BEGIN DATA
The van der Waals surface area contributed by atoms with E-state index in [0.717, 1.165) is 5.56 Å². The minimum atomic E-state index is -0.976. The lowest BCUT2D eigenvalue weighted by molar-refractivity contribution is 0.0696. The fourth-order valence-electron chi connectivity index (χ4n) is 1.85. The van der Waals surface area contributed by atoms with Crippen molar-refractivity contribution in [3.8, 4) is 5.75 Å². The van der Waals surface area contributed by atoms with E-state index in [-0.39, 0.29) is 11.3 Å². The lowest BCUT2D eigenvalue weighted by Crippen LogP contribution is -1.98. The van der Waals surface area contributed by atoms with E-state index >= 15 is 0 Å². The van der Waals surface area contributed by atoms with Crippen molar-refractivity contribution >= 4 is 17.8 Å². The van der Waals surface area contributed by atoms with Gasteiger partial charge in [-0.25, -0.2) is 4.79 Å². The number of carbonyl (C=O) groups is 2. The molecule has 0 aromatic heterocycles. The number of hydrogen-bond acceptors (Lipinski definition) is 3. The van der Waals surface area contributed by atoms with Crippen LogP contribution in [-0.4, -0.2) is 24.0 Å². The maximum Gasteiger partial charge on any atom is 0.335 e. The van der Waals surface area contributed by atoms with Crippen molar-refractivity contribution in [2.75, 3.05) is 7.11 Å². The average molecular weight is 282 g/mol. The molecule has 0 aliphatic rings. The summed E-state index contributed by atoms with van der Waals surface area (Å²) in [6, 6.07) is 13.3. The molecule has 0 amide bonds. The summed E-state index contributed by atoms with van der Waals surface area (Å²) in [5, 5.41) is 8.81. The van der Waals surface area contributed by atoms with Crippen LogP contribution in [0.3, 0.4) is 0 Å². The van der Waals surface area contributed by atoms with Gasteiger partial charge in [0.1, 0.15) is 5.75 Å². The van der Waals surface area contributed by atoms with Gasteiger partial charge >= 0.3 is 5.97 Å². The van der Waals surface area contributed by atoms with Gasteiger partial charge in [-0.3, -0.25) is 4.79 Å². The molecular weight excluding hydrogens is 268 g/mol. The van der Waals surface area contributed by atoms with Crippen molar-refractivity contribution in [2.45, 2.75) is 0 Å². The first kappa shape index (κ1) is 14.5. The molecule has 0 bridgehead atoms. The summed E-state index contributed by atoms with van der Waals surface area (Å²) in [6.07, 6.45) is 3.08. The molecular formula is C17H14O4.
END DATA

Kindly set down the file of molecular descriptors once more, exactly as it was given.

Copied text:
The van der Waals surface area contributed by atoms with E-state index in [0.717, 1.165) is 5.56 Å². The minimum atomic E-state index is -0.976. The lowest BCUT2D eigenvalue weighted by molar-refractivity contribution is 0.0696. The fourth-order valence-electron chi connectivity index (χ4n) is 1.85. The van der Waals surface area contributed by atoms with Crippen molar-refractivity contribution in [3.8, 4) is 5.75 Å². The van der Waals surface area contributed by atoms with E-state index in [-0.39, 0.29) is 11.3 Å². The lowest BCUT2D eigenvalue weighted by Crippen LogP contribution is -1.98. The van der Waals surface area contributed by atoms with E-state index >= 15 is 0 Å². The van der Waals surface area contributed by atoms with Crippen molar-refractivity contribution >= 4 is 17.8 Å². The van der Waals surface area contributed by atoms with Gasteiger partial charge in [-0.25, -0.2) is 4.79 Å². The number of carbonyl (C=O) groups is 2. The molecule has 0 aromatic heterocycles. The number of hydrogen-bond acceptors (Lipinski definition) is 3. The van der Waals surface area contributed by atoms with Crippen LogP contribution in [-0.4, -0.2) is 24.0 Å². The maximum Gasteiger partial charge on any atom is 0.335 e. The van der Waals surface area contributed by atoms with Crippen molar-refractivity contribution in [2.75, 3.05) is 7.11 Å². The average molecular weight is 282 g/mol. The molecule has 0 aliphatic rings. The summed E-state index contributed by atoms with van der Waals surface area (Å²) in [6, 6.07) is 13.3. The molecule has 0 amide bonds. The summed E-state index contributed by atoms with van der Waals surface area (Å²) in [5, 5.41) is 8.81. The van der Waals surface area contributed by atoms with Crippen LogP contribution in [0.3, 0.4) is 0 Å². The van der Waals surface area contributed by atoms with Gasteiger partial charge in [0.1, 0.15) is 5.75 Å². The van der Waals surface area contributed by atoms with Gasteiger partial charge >= 0.3 is 5.97 Å². The van der Waals surface area contributed by atoms with Gasteiger partial charge in [-0.3, -0.25) is 4.79 Å². The molecular weight excluding hydrogens is 268 g/mol. The van der Waals surface area contributed by atoms with Crippen molar-refractivity contribution in [2.45, 2.75) is 0 Å². The first kappa shape index (κ1) is 14.5. The molecule has 0 bridgehead atoms. The summed E-state index contributed by atoms with van der Waals surface area (Å²) in [6.07, 6.45) is 3.08. The molecular formula is C17H14O4.